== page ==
For a fleeting moment in January, Brandon Johns looked the part. He dove to the rim off pick-and-rolls, found space in the lane and finished emphatically. He ran back up the floor as teammates on the bench held each other back, unflappable. At a moment in Michigan’s season where the Wolverines had a gaping hole at the backup center spot, Johns looked ready to step into the void.
He scored 13 points that day against Indiana. For the rest of the year, he scored seven, often looking the part of a deer staring down headlights. Instead of Johns giving Michigan its answer, the question lingered through the end of the season without resolution.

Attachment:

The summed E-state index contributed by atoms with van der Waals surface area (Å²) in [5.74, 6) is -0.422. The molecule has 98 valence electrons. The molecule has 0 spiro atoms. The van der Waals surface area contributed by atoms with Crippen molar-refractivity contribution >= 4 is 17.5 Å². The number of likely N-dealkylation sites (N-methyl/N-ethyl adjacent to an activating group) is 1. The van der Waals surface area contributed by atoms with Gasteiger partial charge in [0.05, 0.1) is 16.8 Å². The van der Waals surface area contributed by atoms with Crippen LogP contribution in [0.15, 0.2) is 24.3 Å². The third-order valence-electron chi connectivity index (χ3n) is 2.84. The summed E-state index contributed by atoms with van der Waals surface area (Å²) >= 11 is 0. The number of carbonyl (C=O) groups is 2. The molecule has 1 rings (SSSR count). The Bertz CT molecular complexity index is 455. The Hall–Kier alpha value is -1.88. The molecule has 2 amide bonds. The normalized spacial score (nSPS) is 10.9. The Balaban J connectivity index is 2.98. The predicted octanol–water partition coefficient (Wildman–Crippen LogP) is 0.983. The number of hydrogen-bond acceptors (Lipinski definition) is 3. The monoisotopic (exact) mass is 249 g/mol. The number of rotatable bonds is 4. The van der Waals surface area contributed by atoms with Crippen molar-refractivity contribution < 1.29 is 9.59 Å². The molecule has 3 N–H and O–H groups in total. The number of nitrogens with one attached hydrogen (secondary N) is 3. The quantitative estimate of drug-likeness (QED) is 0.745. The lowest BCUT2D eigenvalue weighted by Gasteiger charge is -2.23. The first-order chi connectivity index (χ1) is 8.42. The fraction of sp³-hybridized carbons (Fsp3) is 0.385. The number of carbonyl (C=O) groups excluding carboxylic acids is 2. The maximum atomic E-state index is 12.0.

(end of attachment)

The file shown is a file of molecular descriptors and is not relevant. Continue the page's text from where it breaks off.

Johns’ natural talent — four stars and a 6-foot-8 frame packed with athleticism — seemed to portend greater things, and sooner. There was an expectation for him to do more. He knew it as much as everyone else, and as he sat on the bench, his confidence waned.